Self-identified black subjects demonstrated less recovery and markedly worse transplant-free survival. The impact of race in recent onset cardiomyopathy again parallels findings in chronic heart failure (16). It long has been recognized that hypertension is more prevalent in blacks as a cause of heart failure. Although multivariate analysis did not suggest that racial differences by race could be attributed to blood pressure, this was based a single baseline measurement, and does not address the potential impact of chronic hypertension. Whether outcomes by race reflect a differential genomic response to therapy or other socioeconomic variables will require further analysis.
In terms of the initial assessment, LVEDD was most predictive, because less LV enlargement at presentation predicted a greater LVEF at 6 months. In a recent analysis of subjects supported with a left ventricular assist device, myocardial recovery occurred in 12% of subjects overall, but 33% of subjects with LVEDD <6.0 cm (17). Smaller LV size likely is a marker of a more reversible cardiac pathological condition and LVEDD remains a simple standard echo measure routinely reported that can provide immediate clinical guidance in predicting recovery potential.
A limitation of this study is the overall low number of so-called hard events in the analysis (i.e., death/transplantation). The net consequence of this is relatively imprecise estimates of long-term risk of death/transplantation and heart failure hospitalization. This limitation should be kept in mind when interpreting the relative predictive value of individual variables.
Contemporary heart failure therapy has changed the natural history of recent onset cardiomyopathy from a rapidly progressive disorder to a more manageable condition with an overall favorable prognosis. Indeed, most subjects have significant improvements in LVEF during the first 6 months. Recognition of this recovery potential is essential, and advanced therapies such as cardiac transplantation should not be undertaken until clinicians observe the early clinical course to determine the degree of recovery. Although these results are encouraging, outcomes remain heterogeneous; in particular, recovery and survival were poorer in black subjects. The basis for these apparent racial differences is unknown, and additional investigation is required to delineate the biologic and genomic determinants of myocardial recovery in ROCM.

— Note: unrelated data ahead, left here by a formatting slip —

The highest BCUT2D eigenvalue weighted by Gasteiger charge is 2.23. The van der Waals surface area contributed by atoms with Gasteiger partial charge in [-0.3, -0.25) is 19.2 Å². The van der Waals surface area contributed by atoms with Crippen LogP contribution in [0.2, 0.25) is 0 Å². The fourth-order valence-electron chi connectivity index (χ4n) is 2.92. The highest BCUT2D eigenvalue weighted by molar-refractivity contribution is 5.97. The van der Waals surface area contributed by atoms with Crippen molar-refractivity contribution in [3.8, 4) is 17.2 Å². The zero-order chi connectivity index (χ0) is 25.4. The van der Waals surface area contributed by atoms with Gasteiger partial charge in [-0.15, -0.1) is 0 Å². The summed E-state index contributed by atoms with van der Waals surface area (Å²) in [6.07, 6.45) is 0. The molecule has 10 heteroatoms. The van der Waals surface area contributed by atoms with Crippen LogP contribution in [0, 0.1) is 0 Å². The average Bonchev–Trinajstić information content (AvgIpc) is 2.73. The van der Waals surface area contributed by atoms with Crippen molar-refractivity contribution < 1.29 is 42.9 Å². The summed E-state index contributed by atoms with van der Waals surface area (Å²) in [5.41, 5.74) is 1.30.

For a full list of the IMAC Investigators, please see the online version of this article.
This study was supported by National Heart, Lung, and Blood Institute contracts HL075038, HL086918, and HL69912, National Institutes of Health, Bethesda, Maryland. Dr. Starling is on the advisory board of Medtronic and Novartis; has received research support from Novartis; and has stock options in Cardiomens. All other authors have reported that they have no relationships relevant to the contents of this paper to disclose.
- Abbreviations and Acronyms
- left ventricle/ventricular
- left ventricular end-diastolic diameter
- left ventricular ejection fraction
- New York Heart Association
- recent onset cardiomyopathy
- Received December 2, 2010.
- Revision received April 12, 2011.
- Accepted May 10, 2011.
- American College of Cardiology Foundation